static X GetX(int k) { return X(k); }
   X& operator=(int n) { m = n; return *this; }
   friend std::ostream & operator<<(std::ostream & os, const X & x) { os << x.m; return os; }
};

void f()
{
      std::cout << (X::GetX(999) = 5) << std::endl;
}

Open in new window


rvalue or lvalue?

Sara
0
evilrixSenior Software Engineer (Avast)Commented:
Sara, you are confusing two different things. A values [r/l]value status has nothing to do with its cv qualification. In other words a const is an r-value but an r-value is not necessarily a const. Further, just because you can modify a temporary doesn't make it an l-value.

All "rvalue" means is that it cannot appear on the left hand side of an assignment. The compiler doesn't necessarily have to generate an error if it does but the result is undefined.

Did you read the relevant sections I quoted for you out of the Standards document?

"A prvalue (“pure” rvalue) is an rvalue that is not an xvalue. [Example: The result of calling a function whose return type is not a reference is a prvalue. "

Also note what the standard states:

Class prvalues can have cv-qualified types

In other words they can but do NOT have to be cv-qualified (cv = const/volatile)

Regarding your example, note that section 5.2.1.10 states:

A function call is an lvalue if the result type is an lvalue reference type or an rvalue reference to function type, an xvalue if the result type is an rvalue reference to object type, and a prvalue otherwise.

- clearly it's not returning an lvalue reference
- clearly it's not returning an rvalue reference to a function type,
- clearly it's not returning  an rvalue reference to an object type
- therefore it must be a prvalue

A prvalue (“pure” rvalue) is an rvalue that is not an xvalue. [ Example: The result of calling a function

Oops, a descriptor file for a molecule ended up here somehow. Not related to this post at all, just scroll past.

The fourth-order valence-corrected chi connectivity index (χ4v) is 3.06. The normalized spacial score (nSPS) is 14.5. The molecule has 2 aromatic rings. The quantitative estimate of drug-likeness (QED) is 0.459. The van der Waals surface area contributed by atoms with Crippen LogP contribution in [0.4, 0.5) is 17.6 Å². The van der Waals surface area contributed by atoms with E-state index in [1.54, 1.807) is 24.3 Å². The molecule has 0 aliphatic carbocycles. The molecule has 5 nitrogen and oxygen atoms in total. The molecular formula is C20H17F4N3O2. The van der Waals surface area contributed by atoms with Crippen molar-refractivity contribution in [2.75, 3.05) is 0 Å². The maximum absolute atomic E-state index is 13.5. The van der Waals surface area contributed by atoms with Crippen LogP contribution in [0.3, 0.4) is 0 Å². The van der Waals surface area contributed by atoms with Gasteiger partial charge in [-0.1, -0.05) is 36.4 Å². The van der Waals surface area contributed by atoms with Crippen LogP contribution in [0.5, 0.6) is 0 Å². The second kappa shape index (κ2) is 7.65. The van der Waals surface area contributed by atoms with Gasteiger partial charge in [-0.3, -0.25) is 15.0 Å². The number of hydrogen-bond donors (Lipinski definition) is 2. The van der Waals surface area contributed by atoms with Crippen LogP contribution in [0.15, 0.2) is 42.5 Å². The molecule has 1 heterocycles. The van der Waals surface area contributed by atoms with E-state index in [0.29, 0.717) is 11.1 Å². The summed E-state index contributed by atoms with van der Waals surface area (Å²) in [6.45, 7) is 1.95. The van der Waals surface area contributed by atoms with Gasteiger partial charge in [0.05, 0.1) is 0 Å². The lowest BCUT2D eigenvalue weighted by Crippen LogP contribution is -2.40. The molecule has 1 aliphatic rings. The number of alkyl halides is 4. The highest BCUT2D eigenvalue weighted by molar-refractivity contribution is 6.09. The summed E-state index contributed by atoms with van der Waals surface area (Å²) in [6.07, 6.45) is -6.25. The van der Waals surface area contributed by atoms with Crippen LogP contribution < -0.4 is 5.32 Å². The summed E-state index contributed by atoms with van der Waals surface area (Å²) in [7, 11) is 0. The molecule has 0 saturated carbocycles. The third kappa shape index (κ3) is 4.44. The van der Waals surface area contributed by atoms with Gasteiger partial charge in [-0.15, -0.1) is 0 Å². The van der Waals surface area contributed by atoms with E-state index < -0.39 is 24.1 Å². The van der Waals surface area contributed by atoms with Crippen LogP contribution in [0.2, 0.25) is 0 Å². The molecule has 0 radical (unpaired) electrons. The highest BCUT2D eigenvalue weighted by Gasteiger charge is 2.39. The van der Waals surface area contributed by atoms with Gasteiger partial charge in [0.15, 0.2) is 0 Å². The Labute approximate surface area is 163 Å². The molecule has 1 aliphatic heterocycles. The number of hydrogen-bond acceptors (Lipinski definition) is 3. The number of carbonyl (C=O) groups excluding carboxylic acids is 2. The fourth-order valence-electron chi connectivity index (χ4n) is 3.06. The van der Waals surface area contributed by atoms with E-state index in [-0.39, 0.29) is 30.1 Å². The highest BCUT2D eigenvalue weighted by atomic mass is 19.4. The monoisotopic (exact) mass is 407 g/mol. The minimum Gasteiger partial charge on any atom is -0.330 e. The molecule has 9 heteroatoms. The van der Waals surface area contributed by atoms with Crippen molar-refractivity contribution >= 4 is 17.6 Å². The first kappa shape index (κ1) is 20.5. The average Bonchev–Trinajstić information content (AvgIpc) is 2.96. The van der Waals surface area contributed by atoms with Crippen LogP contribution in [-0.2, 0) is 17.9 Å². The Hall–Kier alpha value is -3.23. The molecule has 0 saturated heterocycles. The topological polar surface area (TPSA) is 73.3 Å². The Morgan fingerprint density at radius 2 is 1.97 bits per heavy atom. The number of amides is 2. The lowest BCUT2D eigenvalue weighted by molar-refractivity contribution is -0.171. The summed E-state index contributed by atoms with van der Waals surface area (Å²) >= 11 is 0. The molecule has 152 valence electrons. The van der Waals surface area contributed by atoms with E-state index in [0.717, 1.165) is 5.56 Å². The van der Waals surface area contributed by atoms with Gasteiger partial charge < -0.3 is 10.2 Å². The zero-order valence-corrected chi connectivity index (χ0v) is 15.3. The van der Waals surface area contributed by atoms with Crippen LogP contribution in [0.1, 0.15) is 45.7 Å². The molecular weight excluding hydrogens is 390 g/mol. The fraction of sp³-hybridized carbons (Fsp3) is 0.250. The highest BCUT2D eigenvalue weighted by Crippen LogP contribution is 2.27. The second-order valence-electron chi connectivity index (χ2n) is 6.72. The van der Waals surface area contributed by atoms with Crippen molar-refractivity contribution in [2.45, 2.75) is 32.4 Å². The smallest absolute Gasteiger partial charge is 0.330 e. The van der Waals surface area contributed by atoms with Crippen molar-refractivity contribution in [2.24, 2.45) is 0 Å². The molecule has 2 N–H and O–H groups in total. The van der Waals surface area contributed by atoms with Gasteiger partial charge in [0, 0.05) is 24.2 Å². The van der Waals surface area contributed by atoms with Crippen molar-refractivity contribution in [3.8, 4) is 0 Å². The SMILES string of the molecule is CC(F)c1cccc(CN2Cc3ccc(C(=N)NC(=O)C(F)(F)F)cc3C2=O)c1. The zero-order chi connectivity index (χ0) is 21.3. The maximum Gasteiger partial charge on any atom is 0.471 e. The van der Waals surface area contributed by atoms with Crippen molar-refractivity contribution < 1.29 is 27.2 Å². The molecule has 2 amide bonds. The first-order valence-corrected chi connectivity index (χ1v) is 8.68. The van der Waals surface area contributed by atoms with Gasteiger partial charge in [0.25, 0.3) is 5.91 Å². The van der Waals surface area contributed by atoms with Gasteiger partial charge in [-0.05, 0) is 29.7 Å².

whose return type is not a reference is a prvalue
.

In case you are wondering why a temporary isn't const consider the following code...

https://ideone.com/afbMSJ

#include <iostream>

struct foo
{
	void bar() { std::cout << "Hello, world!" << std::endl; }
};

foo create_foo()
{
	return foo();
}

int main()
{
	// This is perfectly legit even though returned object is an rvalue
	create_foo().bar(); // if temporary was const I could not call bar()
	
	// This is not possible: r-value cannot be bound to a l-value reference
	auto & f = create_foo();
}

Open in new window


Note that if the r-value was const the bar() function could not be called.

Remembering that operators are also just functions, this special case exists (amongst other reasons) to ensure that member operators work correctly, even if the type is an rvalue.

Also, note the error generated when we try to assign to the l-value reference:

prog.cpp: In function 'int main()':
prog.cpp:19:24: error: invalid initialization of non-const reference of type 'foo&' [b]from an rvalue[/b] of type 'foo'
  auto & f = create_foo();

Open in new window


So, put in simple terms: an rvalue is a type that may not be on the left of an assignment; however, that is NOT the same as it being const. The compiler won't stop you making the assignment but the result of modifying an rvalue is undefined. An rvalue type cannot be const otherwise you'd be prevented from calling non-const functions, which is a special case that the standard allows. Also, if it were const explain r-value references, which are most certainly not const (unless explicitly declared so).